In FIG. 6, a double-headed arrow Dab represents the distance, in the radial direction, from the reference position Pab to the inner end 260 of the support layer 226. In the present invention, when the inner end 260 of the support layer 226 is disposed inward of the reference position Pab in the radial direction, the distance Dab is represented as a minus value. When the inner end 260 of the support layer 226 is disposed outward of the reference position Pab in the radial direction, the distance Dab is represented as a plus value.

In the tire 202, the distance Dab is preferably less than or equal to 10 mm. Thus, the inner end 260 of the support layer 226 is disposed so as to be closer to the reference position Pab. In the tire 202, contribution of the support layers 226 to in-plane torsional stiffness is further enhanced. The tire 202 is excellent in steering stability.

In the tire 202, the position of the inner end 260 of the support layer 226 is more preferably equal to the reference position Pab in the radial direction, or the inner end 260 of the support layer 226 is more preferably disposed radially inward of the reference position Pab. In other words, the distance Dab is more preferably less than or equal to 0 mm. Thus, the support layer 226 effectively acts so as to reduce deformation of the reference position Pab portion of the tire 202. In the tire 202, steering stability is further improved. From the viewpoint of influence of the support layers 226 on the mass, the distance Dab is preferably not less than −10 mm. In the present invention, the position of the inner end 260 of the support layer 226 is defined as being equal to the reference position Pab when a distance between the inner end 260 of the support layer 226 and the reference position Pab is less than or equal to 1 mm.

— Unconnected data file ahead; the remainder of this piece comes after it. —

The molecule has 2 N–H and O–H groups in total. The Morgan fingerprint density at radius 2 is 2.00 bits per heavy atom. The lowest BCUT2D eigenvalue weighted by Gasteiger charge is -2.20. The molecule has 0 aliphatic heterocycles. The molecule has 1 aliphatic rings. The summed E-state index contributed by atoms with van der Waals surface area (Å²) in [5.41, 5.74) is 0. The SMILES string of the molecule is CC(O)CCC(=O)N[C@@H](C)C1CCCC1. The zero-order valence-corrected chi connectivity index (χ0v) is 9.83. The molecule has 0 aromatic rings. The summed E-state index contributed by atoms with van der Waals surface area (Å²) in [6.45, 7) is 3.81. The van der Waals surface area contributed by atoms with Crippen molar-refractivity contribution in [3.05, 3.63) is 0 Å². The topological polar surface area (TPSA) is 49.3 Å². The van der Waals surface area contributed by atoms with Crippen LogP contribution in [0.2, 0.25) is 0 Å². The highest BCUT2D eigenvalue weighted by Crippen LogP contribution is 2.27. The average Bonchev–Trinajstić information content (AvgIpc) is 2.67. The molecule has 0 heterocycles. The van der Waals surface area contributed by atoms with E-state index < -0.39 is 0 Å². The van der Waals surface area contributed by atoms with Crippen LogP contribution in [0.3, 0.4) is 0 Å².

As described above, from the viewpoint of steering stability, the distance Dab is preferably less than or equal to 10 mm, and more preferably less than or equal to 0 mm. From the viewpoint of reduction in weight, the distance Dab is preferably not less than −10 mm. That is, in the tire 202, from the viewpoint of steering stability and reduction in weight, the support layers 226 are preferably disposed such that the inner end 260 of each support layer 226 is disposed in a zone from a position distant from the reference position Pab by 10 mm in the radially inward direction, to a position distant from the reference position Pab by 10 mm in the radially outward direction. From the viewpoint of further improvement of steering stability, the support layers 226 are more preferably disposed such that the inner end 260 of each support layer 226 is disposed in a zone from a position distant from the reference position Pab by 10 mm in the radially inward direction to the reference position Pab.

In FIG. 6, a double-headed arrow Dbb represents the distance, in the radial direction, from the reference position Pab to the outer end 258 of the support layer 226.